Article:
Over the past 20 years, Skillet has sold millions of records and released seven albums. They have won a Billboard Music Award, several GMA Dove Awards and are Grammy-nominated. But before all of their success, John Cooper had the tough decision whether to follow his heart and the calling he felt by God to be in a band or listen to what his parents wanted for him. He ultimately chose the desire God placed in his heart. We interviewed Cooper in 2011 and talked to him about how he stays true to his Christian message and how he pursued becoming a musician even when his parents didn’t initially support his dream.
Cooper opens up about being a Christian in mainstream music and how he stays true to the message he really wants to get across.
“I find it kind of like anything else in life. For instance, when [you go] to college, you’re making a decision to go to college and you know there is going to be new temptations and new stuff out there trying to lead you astray or vie for your affection. You’ve got to make decisions for who you want to be and then hopefully you put in safeguards to help those decisions for who you want to be and then hopefully you put in safeguards to help those decisions last. I find [the same] with any kind of business, or relationship even, what I mean is that practically for me, I need to have people in my life that I trust to speak into my life – my pastor and my wife, and whoever that’s going to be that we’re open about things and I know that I’m human and I can mess up and I need those people to be there for me and to keep me, not just to keep me accountable, but to be with me, to fight with me and to pray with me. A lot of bands if I see they’ve really gone off track from where they started from, it’s normally because they don’t have people in their lives like that. It’s very easy to get sucked into this world; the music world is almost like its own separate world from normal life, especially mainstream music.”
“Honor the Lord, you heavenly being; honor the Lord for his glory and strength. Honor the Lord for the glory of his name. Worship the Lord in the splendor of his holiness. The voice of the Lord echoes above the sea. The God of glory thunders. The Lord thunders over the mighty sea.” Psalm 29:1-3
Cooper explains the tension he had in the pursuit of becoming a musician and how his parents were against it.
“Yeah, they were really against it. I became a Christian when I was five. My mom was a Jesus-freak, passionate about Jesus, taught me about Jesus and I had a huge respect for my mom and she is the reason I am walking with God. But there were definitely things in my upbringing that I had a hard time with and the reason is because they didn’t make any sense from the Bible to me and that is probably the reason I hate religiousness and I’ve really fought against that my whole life. You know in fifth grade I wanted to wear black jeans and I wasn’t allowed to wear black because it was the devil’s color, and I wanted to have a mullet, I wanted a mullet so bad, like MacGyver, but not allowed to do that because that’s what non-Christians do, Christians don’t do that. So all that stuff really bothered me and I had a real hard time with this whole music thing, I could not wrap my head around whey God would create music but there would be a genre of music that was inherently evil or poisoned by the devil. I just couldn’t buy it. I thought they’re trying to control me and I don’t like that I want to do what God says and I want to obey my parents, but this just doesn’t make sense.”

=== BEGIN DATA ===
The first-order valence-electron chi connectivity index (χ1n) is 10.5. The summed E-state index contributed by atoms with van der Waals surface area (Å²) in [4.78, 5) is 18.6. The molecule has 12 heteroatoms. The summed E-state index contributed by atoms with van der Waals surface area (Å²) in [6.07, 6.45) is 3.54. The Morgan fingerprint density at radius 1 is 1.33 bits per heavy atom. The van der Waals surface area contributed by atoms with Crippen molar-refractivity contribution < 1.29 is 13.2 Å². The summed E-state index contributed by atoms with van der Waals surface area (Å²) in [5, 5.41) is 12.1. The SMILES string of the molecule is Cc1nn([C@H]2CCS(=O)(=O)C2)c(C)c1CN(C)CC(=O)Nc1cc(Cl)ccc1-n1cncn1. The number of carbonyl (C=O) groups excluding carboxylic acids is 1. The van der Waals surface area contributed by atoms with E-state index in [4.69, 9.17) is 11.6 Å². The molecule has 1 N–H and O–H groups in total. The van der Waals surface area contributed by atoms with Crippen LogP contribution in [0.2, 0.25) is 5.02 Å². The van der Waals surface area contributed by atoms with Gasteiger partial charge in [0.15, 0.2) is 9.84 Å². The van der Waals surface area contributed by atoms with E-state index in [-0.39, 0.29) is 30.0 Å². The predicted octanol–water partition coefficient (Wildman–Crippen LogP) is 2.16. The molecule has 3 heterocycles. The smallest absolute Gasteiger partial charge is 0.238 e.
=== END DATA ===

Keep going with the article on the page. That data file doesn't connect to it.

Seek out friends who will hold you accountable. It is easy to surround ourselves with people that are fun or tell us things that we want to hear. It is also easy to end a friendship when a friend confronts us with something that we need to change or challenges us. It is important to have one or two close friends that you can share things that you might be struggling with, pray together and then hold each other accountable to change those attitudes or actions. A great place to start if you don’t have those types of friends is a small group at church or getting involved in a ministry.
Stay true to the message. Whether your friends or the culture changes, it is important to stay true to the faith foundation. Take time this week to spend time daily reading the Bible or a devotional and praying. Ask God to reveal to you His truth. If a teacher, co-worker or friend is challenging what you believe, rather than get upset, listen to what they are saying. It might even be beneficial to ask to discuss the matter at a later time. Then you can have time to research the subject and pray about how to approach the matter.
Worship. Take time this week to worship God and honor him in all that you do. Read and reflect on the words of Psalm 29. Write down what impacts you the most.
To read our entire interview with John Cooper of Skillet, click here.